UAW pledges to “negotiate for the future.”
In July, the UAW opened contract talks with the Detroit Three automakers. The union’s current four-year contracts with Ford, GM and Fiat Chrysler expire Sept. 14.
So far, so good. In his first official update, UAW vice president James Settles Jr. said negotiations are still in the “honeymoon stage.” The UAW has stated that job security and pay increases are its top two priorities. The union made deep concessions during the Great Recession, and it would like to end a two-tier pay system in which younger workers are paid less than veterans doing the same job.
Will they get what they want? We’ll see. On the plus side, the auto industry is booming. Collectively, foreign and domestic OEMs have sold just over 10 million vehicles in the U.S. through the first seven months of 2015, a 4.5 percent increase compared with the same period in 2014. At that rate, total sales could top 17.2 million vehicles by the end of the year. Sales haven’t been that high in a decade.
The Detroit Three account for half of this year’s vehicle sales. As a result, revenues and profits are up, and the Detroit Three are hiring. Since 2011, worldwide employment is up 4 percent at GM, 14 percent at Ford, and 18 percent at Fiat Chrysler.
The automakers are also investing in production. In May, GM announced plans to invest $5.4 billion at its U.S. plants over the next three years. Fiat Chrysler is spending $166 million to install three new lines at its stamping plant in Sterling Heights, MI.
The union is growing right along with the automakers. The UAW has seen its membership grow five straight years. It has now eclipsed 400,000 members for the first time since 2008. The UAW represents some 137,000 workers at the Detroit Three, up from 112,000 in 2011.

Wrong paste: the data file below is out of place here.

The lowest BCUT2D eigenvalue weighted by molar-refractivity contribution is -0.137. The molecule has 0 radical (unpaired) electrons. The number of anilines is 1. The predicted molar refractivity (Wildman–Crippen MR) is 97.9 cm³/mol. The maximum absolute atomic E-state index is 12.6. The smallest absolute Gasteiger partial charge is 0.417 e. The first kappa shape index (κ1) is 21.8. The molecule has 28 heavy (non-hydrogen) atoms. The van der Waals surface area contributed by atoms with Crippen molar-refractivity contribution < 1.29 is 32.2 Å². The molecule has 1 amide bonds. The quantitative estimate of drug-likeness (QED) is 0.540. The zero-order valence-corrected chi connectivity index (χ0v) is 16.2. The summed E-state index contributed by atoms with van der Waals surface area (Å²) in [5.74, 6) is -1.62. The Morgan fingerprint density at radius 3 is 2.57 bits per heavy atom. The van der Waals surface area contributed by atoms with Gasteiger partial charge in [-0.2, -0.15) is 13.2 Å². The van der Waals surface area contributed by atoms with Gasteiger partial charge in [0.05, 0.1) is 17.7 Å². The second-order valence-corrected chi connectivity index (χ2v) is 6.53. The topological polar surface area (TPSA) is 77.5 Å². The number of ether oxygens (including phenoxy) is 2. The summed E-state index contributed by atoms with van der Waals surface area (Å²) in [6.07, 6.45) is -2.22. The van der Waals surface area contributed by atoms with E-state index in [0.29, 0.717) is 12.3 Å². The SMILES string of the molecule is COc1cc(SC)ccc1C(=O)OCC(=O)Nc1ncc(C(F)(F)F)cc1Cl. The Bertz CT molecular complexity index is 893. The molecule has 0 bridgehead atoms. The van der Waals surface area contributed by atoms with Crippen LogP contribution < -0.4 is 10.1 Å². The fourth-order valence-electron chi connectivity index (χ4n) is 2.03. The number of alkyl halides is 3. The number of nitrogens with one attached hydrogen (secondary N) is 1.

So much for the good news. Barely a week before talks began, Ford drew the UAW’s ire when it announced that it would shift production of the Focus and C-Max models from Michigan to Mexico. Ford is reportedly looking to invest $2.5 billion in two assembly plants in Mexico. (Republican presidential candidate Donald Trump has threatened Ford with punitive taxes if it follows through.)
The UAW was placated somewhat last month, when Ford said it would shift production of F-650 and F-750 commercial trucks from Mexico to Avon Lake, OH, securing 1,000 union jobs.
The drama underscores the tightrope both sides will have to walk. The Detroit Three should share the wealth with workers. (The OEMs netted more than $7.9 billion in profit last year.) However, they can’t afford to get saddled with excessive labor costs when lean times invariably return. At the same time, the UAW can’t push the OEMs too hard, knowing that Mexico would be all too happy to get extra work.
“We don’t negotiate for today. We negotiate for the future,” says Settles.
“We are not negotiating to try to put anybody out of business.” Amen.